North Korea says it has shut down its main nuclear reactor, more than four years after the facility was re-opened. As VOA's Kate Pound Dawson reports from our Asia News Center, a top U.S. diplomat says that is a good first step, but there is more work ahead.
Pyongyang's declaration that it had shut down the Yongbyon reactor came as United Nations inspectors were arriving to examine the facility.
The team from the International Atomic Energy Agency will spend weeks making sure all of the facility is closed, and setting up monitoring equipment to ensure it is not restarted.
Assistant U.S. Secretary of State Christopher Hill on Sunday welcomed the news of the shutdown. But he cautioned that more work is needed to end North Korea's nuclear weapons programs.
"We realize how long it took, how long it took, to get here. … I think we have to really work very hard for the additional steps that are necessary," Hill said.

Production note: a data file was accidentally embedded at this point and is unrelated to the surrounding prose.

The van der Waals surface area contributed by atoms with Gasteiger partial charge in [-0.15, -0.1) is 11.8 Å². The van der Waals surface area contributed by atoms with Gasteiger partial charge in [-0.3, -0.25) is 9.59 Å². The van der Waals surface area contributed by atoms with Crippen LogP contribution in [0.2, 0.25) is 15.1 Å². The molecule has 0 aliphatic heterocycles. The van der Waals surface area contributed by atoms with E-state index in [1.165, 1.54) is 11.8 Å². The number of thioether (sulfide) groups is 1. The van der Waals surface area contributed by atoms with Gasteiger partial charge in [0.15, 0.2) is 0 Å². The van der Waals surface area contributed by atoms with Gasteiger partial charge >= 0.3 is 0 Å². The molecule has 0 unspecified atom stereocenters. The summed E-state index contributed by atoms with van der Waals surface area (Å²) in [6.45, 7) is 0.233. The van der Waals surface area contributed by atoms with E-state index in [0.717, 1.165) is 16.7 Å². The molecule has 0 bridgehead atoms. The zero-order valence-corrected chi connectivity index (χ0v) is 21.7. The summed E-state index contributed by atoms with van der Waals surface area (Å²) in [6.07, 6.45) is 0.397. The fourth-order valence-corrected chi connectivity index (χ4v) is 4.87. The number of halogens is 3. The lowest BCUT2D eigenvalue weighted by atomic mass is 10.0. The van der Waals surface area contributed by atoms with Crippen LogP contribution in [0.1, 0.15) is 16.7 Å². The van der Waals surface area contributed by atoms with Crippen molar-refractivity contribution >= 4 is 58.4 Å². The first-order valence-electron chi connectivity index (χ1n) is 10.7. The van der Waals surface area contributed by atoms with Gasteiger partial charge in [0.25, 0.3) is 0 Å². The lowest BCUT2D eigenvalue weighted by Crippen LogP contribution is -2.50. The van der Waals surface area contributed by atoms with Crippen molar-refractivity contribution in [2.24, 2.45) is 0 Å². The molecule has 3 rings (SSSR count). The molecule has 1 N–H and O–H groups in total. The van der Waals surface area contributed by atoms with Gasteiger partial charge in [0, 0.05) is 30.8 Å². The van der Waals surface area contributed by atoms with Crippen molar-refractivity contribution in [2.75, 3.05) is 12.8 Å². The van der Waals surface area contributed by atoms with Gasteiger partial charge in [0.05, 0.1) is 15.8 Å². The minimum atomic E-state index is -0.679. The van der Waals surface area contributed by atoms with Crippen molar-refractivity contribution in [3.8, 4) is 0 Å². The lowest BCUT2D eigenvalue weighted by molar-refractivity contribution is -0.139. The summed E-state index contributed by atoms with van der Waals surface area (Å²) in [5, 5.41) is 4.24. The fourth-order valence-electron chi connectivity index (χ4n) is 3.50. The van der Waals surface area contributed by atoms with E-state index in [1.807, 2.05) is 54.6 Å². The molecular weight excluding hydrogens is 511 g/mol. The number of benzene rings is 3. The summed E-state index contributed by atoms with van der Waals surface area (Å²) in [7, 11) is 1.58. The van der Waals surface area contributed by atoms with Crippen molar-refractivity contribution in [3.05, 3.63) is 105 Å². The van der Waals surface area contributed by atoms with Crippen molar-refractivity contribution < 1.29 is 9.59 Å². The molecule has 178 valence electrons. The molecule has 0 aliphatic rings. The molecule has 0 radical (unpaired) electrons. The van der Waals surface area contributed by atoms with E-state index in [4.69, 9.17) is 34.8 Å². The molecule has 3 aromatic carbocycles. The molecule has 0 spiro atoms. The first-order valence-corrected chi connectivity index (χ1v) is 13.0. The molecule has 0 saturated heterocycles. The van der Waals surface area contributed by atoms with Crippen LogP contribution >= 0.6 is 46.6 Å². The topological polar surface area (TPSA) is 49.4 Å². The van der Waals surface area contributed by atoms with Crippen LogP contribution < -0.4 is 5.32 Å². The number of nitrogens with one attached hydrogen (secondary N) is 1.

Hill is the lead U.S. negotiator in six-nation talks on ending Pyongyang's nuclear ambitions. He spoke in Tokyo at the end of a visit to prepare for talks this week.
The IAEA visit is the first since the end of 2002, when North Korea abandoned the nuclear Non-Proliferation Treaty, kicked the agency's staff out of the country and restarted the reactor. It did so after the United States said Pyongyang had resumed efforts to build nuclear weapons, despite several international pledges not to.
Since then, the United States, China, Japan, South Korea and Russia have tried to persuade North Korea to abandon its nuclear programs. Those efforts made little progress until this year, and Pyongyang tested a nuclear explosive device last year.
In February, however, North Korea promised to shut down its nuclear facilities in return for energy aid and diplomatic benefits. On Saturday, the first batch of energy aid - more than six thousand tons of fuel oil from South Korea arrived in the impoverished North.
On Wednesday, negotiators from the six nations meet in Beijing to plan the next steps in North Korea's disarmament process.